Die haben gestern vor sinkenden Margen aufgrund der steigenden Siliziumpreise gewarnt. Ich bin mir gar nicht sicher, ob das Evergreen überhaupt betrifft, da die ja langfristige Lieferverträge haben (ich weiß allerdings nicht, ob zu festgelegten Preisen) und zudem über EverQ eine enge Partnerschaft mit dem größten Siliziumhersteller REC haben. Außerdem benötigen Evergreens Solarzellen ja auch noch deutlich weniger Silizium als die der Konkurrenz, also ist der Abschlag gestern eher als "Sippenhaft" als als fundamental begründet anzusehen. Artikel dazu:
Suntech shares drop after warning on margins
Tue Feb 14, 2006 2:44 PM ET
SAN FRANCISCO, Feb 14 (Reuters) - Shares of Suntech Power Holdings Co. (STP.N: Quote, Profile, Research) fell more than 12 percent on Tuesday after the Chinese maker of solar panels said high raw material prices would squeeze margins this year.
China's Suntech posts lower profit
It was the company's biggest single-day percentage drop since it debuted on the New York Stock Exchange in December. The stock, now at a one-month low of $33.72, was also the biggest percentage loser on the exchange.
On Monday, Suntech, based in the eastern Chinese city of Wuxi near Shanghai, said its fourth-quarter profit fell from a year earlier even as revenue more than doubled.
It blamed a 50 percent jump in the price of silicon, the main ingredient in solar panels used to generate electricity, and forecast further rises of 15 to 20 percent in 2006.
Meanwhile, the company said it would only be able to raise average selling prices of its products by 5 to 7 percent.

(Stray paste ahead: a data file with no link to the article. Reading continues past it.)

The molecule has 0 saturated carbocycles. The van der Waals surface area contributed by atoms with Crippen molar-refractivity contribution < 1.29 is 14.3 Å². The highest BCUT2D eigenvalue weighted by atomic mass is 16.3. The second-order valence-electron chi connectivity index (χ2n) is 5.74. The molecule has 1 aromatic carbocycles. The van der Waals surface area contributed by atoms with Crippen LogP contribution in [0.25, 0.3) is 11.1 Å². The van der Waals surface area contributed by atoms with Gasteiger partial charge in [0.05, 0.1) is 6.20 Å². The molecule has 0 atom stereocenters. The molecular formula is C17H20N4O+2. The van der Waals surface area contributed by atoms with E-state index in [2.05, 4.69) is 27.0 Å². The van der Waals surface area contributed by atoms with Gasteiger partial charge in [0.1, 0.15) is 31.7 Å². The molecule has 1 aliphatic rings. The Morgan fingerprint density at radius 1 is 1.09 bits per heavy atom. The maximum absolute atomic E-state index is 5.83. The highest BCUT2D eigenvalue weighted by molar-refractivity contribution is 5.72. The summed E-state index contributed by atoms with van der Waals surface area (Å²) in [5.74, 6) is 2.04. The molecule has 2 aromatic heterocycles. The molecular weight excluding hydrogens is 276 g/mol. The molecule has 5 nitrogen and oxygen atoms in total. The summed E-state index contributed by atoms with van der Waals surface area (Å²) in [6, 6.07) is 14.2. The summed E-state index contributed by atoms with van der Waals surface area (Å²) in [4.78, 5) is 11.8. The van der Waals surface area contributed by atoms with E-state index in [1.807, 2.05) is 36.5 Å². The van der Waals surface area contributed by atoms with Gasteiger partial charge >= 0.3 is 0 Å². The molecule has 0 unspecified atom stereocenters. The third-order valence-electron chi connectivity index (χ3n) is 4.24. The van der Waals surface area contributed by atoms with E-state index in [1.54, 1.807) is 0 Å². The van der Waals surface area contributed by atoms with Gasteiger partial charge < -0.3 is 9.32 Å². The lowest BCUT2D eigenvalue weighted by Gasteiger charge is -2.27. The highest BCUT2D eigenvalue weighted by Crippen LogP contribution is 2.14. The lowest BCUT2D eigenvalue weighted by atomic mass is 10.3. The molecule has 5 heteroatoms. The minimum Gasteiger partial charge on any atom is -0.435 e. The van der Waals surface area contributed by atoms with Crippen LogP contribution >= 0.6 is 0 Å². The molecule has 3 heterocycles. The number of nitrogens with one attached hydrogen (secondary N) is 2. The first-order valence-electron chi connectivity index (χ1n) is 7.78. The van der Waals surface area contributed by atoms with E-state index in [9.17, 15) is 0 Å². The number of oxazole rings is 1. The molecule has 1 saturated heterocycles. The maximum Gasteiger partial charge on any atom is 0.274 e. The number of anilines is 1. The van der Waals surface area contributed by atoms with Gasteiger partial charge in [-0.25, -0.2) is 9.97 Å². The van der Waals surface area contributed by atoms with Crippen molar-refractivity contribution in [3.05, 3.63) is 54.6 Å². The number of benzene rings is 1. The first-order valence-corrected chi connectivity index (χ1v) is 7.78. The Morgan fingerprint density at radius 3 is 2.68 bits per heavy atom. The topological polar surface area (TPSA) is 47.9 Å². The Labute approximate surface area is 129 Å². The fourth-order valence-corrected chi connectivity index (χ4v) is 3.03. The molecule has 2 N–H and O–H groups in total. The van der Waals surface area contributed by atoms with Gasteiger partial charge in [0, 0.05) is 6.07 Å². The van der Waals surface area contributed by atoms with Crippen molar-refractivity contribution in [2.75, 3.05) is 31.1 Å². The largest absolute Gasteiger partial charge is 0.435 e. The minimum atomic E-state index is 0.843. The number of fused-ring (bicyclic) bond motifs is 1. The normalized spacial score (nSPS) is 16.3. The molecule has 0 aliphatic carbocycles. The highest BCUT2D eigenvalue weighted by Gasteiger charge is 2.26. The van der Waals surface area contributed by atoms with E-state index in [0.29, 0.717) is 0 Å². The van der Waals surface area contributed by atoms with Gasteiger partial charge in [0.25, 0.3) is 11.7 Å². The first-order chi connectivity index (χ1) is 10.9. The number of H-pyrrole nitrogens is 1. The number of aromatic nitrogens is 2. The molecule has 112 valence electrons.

"Only solar companies with contracts can grow, and only those with fixed-price contracts can maintain margins," Piper Jaffray analysts Jesse Pichel and Ming Yang wrote in a research note about the company.
"Longer term, we prefer companies that can reduce or eliminate polysilicon usage per watt until poly becomes more abundant in 2008," they said.
Concern over the soaring price of silicon, the main ingredient in solar panels as well as computer chips, also drove down shares in other companies linked to the industry.
SunPower Corp. (SPWR.O: Quote, Profile, Research), a California-based maker of solar panels spun out from Cypress Semiconductor Corp. (CY.N: Quote, Profile, Research) last November, fell 3.1 percent to $35.94 on the Nasdaq.
Evergreen Solar Inc. (ESLR.O: Quote, Profile, Research) fell as much as 5.8 percent but recovered somewhat by mid-afternoon to trade down 2.6 percent. Energy Conversion Devices (ENER.O: Quote, Profile, Research) shed as much as 2.1 percent but came back to trade down less than 1 percent.
SG Cowen analyst Robert Stone said he still rated Suntech a "buy" because of strong demand for solar energy and its efforts to make its panels more efficient.
"We believe scale, low cost, high capacity growth, high quality, and domestic supply relationships make it an attractive global solar ... play," Stone wrote.
Demand for solar panels has been fueled in part by government efforts to develop alternative energy supplies.
California recently adopted a $2.9 billion plan to install solar electricity panels on 1 million homes and buildings with the aim of making the state the world's third-biggest solar producer behind Japan and Germany.
China, whose booming economy has given it a tremendous thirst for oil and other fuels, has also made alternative energy, including solar, a centerpiece of its energy policy.